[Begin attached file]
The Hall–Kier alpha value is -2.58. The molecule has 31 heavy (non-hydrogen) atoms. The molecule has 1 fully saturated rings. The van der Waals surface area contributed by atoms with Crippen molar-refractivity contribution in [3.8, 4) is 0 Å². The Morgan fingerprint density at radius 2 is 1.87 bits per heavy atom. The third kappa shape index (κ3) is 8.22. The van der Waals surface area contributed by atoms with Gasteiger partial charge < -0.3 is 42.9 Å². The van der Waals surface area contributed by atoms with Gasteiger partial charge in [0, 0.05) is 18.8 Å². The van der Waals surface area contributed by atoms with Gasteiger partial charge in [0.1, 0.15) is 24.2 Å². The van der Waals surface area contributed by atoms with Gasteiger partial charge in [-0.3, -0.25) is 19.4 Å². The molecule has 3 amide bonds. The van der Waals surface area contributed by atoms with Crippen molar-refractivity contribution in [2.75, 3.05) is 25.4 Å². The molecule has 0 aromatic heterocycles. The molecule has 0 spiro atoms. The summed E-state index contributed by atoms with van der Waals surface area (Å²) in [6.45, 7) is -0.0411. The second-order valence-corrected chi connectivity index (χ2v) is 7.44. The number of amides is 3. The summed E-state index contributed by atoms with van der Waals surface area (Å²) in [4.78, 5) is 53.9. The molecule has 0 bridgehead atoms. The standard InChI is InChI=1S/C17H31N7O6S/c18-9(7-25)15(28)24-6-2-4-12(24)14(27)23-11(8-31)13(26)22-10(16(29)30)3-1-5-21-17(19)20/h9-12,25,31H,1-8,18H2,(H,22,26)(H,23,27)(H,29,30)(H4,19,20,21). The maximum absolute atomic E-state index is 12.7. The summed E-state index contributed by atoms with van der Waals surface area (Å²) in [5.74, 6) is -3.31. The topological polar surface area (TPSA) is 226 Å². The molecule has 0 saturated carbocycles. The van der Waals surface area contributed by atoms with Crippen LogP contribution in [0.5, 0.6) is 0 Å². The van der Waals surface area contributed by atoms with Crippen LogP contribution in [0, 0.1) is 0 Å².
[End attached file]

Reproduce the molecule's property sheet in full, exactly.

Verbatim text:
The Hall–Kier alpha value is -2.58. The molecule has 31 heavy (non-hydrogen) atoms. The molecule has 1 fully saturated rings. The van der Waals surface area contributed by atoms with Crippen molar-refractivity contribution in [3.8, 4) is 0 Å². The Morgan fingerprint density at radius 2 is 1.87 bits per heavy atom. The third kappa shape index (κ3) is 8.22. The van der Waals surface area contributed by atoms with Gasteiger partial charge < -0.3 is 42.9 Å². The van der Waals surface area contributed by atoms with Gasteiger partial charge in [0, 0.05) is 18.8 Å². The van der Waals surface area contributed by atoms with Gasteiger partial charge in [0.1, 0.15) is 24.2 Å². The van der Waals surface area contributed by atoms with Gasteiger partial charge in [-0.3, -0.25) is 19.4 Å². The molecule has 3 amide bonds. The van der Waals surface area contributed by atoms with Crippen molar-refractivity contribution in [2.75, 3.05) is 25.4 Å². The molecule has 0 aromatic heterocycles. The molecule has 0 spiro atoms. The summed E-state index contributed by atoms with van der Waals surface area (Å²) in [6.45, 7) is -0.0411. The second-order valence-corrected chi connectivity index (χ2v) is 7.44. The number of amides is 3. The summed E-state index contributed by atoms with van der Waals surface area (Å²) in [4.78, 5) is 53.9. The molecule has 0 bridgehead atoms. The standard InChI is InChI=1S/C17H31N7O6S/c18-9(7-25)15(28)24-6-2-4-12(24)14(27)23-11(8-31)13(26)22-10(16(29)30)3-1-5-21-17(19)20/h9-12,25,31H,1-8,18H2,(H,22,26)(H,23,27)(H,29,30)(H4,19,20,21). The maximum absolute atomic E-state index is 12.7. The summed E-state index contributed by atoms with van der Waals surface area (Å²) in [5.74, 6) is -3.31. The topological polar surface area (TPSA) is 226 Å². The molecule has 0 saturated carbocycles. The van der Waals surface area contributed by atoms with Crippen LogP contribution in [0.5, 0.6) is 0 Å². The van der Waals surface area contributed by atoms with Crippen LogP contribution in [0, 0.1) is 0 Å².